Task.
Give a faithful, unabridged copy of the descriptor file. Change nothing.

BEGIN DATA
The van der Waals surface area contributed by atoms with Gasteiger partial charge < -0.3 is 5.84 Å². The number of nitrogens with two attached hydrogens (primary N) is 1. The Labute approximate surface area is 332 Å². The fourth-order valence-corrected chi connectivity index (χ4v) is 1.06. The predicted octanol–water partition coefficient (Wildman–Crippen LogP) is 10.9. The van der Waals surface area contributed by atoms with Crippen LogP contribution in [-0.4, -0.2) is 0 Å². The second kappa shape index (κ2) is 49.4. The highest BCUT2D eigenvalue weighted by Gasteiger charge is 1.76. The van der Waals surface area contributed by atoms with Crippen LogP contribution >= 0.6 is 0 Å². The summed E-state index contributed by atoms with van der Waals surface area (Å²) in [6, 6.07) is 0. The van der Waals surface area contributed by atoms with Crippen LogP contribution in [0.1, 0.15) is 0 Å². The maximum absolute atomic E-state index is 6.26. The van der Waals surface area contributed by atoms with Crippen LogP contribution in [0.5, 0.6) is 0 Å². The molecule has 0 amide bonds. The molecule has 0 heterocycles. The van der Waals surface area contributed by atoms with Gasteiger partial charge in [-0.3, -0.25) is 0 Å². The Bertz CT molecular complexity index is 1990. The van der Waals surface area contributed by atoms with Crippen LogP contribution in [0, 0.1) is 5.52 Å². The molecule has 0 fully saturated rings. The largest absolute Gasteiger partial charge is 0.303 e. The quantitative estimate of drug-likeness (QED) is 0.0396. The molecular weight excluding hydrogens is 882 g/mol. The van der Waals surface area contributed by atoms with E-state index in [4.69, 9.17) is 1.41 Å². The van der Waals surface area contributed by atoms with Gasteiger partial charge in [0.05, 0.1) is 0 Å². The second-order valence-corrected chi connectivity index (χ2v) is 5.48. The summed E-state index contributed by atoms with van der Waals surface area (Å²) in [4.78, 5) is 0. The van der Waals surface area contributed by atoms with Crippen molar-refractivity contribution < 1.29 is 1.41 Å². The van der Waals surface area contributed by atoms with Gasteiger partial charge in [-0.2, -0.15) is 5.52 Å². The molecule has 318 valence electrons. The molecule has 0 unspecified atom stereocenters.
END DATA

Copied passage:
The van der Waals surface area contributed by atoms with Gasteiger partial charge < -0.3 is 5.84 Å². The number of nitrogens with two attached hydrogens (primary N) is 1. The Labute approximate surface area is 332 Å². The fourth-order valence-corrected chi connectivity index (χ4v) is 1.06. The predicted octanol–water partition coefficient (Wildman–Crippen LogP) is 10.9. The van der Waals surface area contributed by atoms with Crippen LogP contribution in [-0.4, -0.2) is 0 Å². The second kappa shape index (κ2) is 49.4. The highest BCUT2D eigenvalue weighted by Gasteiger charge is 1.76. The van der Waals surface area contributed by atoms with Crippen LogP contribution >= 0.6 is 0 Å². The summed E-state index contributed by atoms with van der Waals surface area (Å²) in [6, 6.07) is 0. The van der Waals surface area contributed by atoms with Crippen LogP contribution in [0.1, 0.15) is 0 Å². The maximum absolute atomic E-state index is 6.26. The van der Waals surface area contributed by atoms with Crippen LogP contribution in [0.5, 0.6) is 0 Å². The molecule has 0 amide bonds. The molecule has 0 heterocycles. The van der Waals surface area contributed by atoms with Gasteiger partial charge in [-0.3, -0.25) is 0 Å². The Bertz CT molecular complexity index is 1990. The van der Waals surface area contributed by atoms with Crippen LogP contribution in [0, 0.1) is 5.52 Å². The molecule has 0 fully saturated rings. The largest absolute Gasteiger partial charge is 0.303 e. The quantitative estimate of drug-likeness (QED) is 0.0396. The molecular weight excluding hydrogens is 882 g/mol. The van der Waals surface area contributed by atoms with E-state index in [4.69, 9.17) is 1.41 Å². The van der Waals surface area contributed by atoms with Gasteiger partial charge in [0.05, 0.1) is 0 Å². The second-order valence-corrected chi connectivity index (χ2v) is 5.48. The summed E-state index contributed by atoms with van der Waals surface area (Å²) in [4.78, 5) is 0. The van der Waals surface area contributed by atoms with Crippen molar-refractivity contribution < 1.29 is 1.41 Å². The van der Waals surface area contributed by atoms with Gasteiger partial charge in [-0.2, -0.15) is 5.52 Å². The molecule has 318 valence electrons. The molecule has 0 unspecified atom stereocenters.